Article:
Over the past week, Kenyans have been disabused of the notion that we are somehow immune to the sorts of state collapse and genocidal tendencies that characterise much of the rest of Africa. Long touted as "an island of peace and stability" we have suddenly come face to face with the reality that underneath the seeming calm lies a smouldering volcano of disaffection, hate, desperation and fear. It is no coincidence that most of the carnage we are witnessing on our TV screens is visited upon the poor, by the poor.
I live in a middle class housing estate, only a few hundred metres from the Kibera slums. Yet, the place is no need of police protection. None ofthe rioting mobs has ventured close in spite of the lack of a police presence. While looting, chaos and death have reigned within the slum, we have been carrying on as normal, only slightly inconvenienced by the fact that the supermarkets, restaurants and bars were closed.
What we are witnessing in Kenya is more than just a political crisis with tribal overtones. It is the result of decades of unequal development that has led to one of the most inequitable societies on earth. The richest 10% (who are drawn from almost every tribe) of our society control the vast majority of our GDP. The people rioting in the streets are part of the 46% of our population that lives on less than $1 a day. They have nothing to lose. 5 years of steady economic growth under Kibaki has clearly demonstrated to them that even in boomtime, they will gain nothing. The UN's Human Development Index indicates that they are worse off today than they were 5 years ago. Inflation is running at levels not seen since the economic collapse of 1990s.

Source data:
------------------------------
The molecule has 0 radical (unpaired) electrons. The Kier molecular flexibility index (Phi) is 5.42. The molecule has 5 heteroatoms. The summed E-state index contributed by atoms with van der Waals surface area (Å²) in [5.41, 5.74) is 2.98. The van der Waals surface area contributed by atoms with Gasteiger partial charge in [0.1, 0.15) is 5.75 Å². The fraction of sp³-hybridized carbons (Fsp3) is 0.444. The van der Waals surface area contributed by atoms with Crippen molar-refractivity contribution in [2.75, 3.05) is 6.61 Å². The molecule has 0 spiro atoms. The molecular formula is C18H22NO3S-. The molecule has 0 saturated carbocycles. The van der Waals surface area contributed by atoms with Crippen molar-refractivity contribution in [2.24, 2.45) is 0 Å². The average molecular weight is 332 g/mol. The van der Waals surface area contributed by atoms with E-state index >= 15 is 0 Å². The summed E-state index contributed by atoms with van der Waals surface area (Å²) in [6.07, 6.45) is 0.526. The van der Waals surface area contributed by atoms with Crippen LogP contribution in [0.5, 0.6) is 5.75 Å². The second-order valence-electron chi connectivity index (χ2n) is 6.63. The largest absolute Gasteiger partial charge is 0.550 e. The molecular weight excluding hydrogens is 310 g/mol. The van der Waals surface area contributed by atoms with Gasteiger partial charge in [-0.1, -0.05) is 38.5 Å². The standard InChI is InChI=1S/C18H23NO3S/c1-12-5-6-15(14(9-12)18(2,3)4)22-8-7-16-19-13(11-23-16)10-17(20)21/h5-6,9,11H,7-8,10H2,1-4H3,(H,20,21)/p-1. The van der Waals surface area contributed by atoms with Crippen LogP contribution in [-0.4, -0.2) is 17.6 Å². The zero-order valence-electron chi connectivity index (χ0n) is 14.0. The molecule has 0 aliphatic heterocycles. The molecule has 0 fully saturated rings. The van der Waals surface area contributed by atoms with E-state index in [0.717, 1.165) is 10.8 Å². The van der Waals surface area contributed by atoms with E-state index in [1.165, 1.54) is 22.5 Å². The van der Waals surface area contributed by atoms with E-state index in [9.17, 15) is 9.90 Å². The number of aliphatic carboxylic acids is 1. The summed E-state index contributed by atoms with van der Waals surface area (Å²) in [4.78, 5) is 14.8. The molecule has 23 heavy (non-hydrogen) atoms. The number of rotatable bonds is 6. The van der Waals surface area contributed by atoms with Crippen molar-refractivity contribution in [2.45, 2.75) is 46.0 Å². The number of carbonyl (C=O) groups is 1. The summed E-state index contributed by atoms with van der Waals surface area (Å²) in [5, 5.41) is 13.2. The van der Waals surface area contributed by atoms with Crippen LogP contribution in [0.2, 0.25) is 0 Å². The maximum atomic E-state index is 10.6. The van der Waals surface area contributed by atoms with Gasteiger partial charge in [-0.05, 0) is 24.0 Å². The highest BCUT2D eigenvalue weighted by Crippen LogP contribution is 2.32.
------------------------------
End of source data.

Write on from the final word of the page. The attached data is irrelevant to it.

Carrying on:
So they jump onto the ODM bandwagon which promises more equitable distribution of resources. It is immaterail that the populist Odinga is one of the wealthiest people in the land. It is also immaterial that he once joined the kleptocratic Moi in government (ironically denouncing the sorts of unlicensed political rallies he is calling for today as "treasonous"). All that matters is that he is offering an alternative (however illusory) to a deperate and marginalised people. It is the proverbial straw that the drowning man will clutch for.
Yet, as events in past few days have demonstrated, neither Odinga nor Kibaki have much regard for the suffering of their fellow Kenyans. They are content to issue alarmist and inciting statements from the comfort and safety of their fortified, luxurious homes. Each passing day they polarise the country further with their political brinkmanship.
However, the country is fighting back. Led by the media, artists, businesspeople and trade unionists, many are rejecting the slide towards anarchy. In this, I find a great deal of hope. For if we can develop alternative centres of power and influence, and rob the political class of the all-encompassing grip it has on our collective throat, then future political problems can be quarantined within the political sphere and not allowed to infect the rest of society.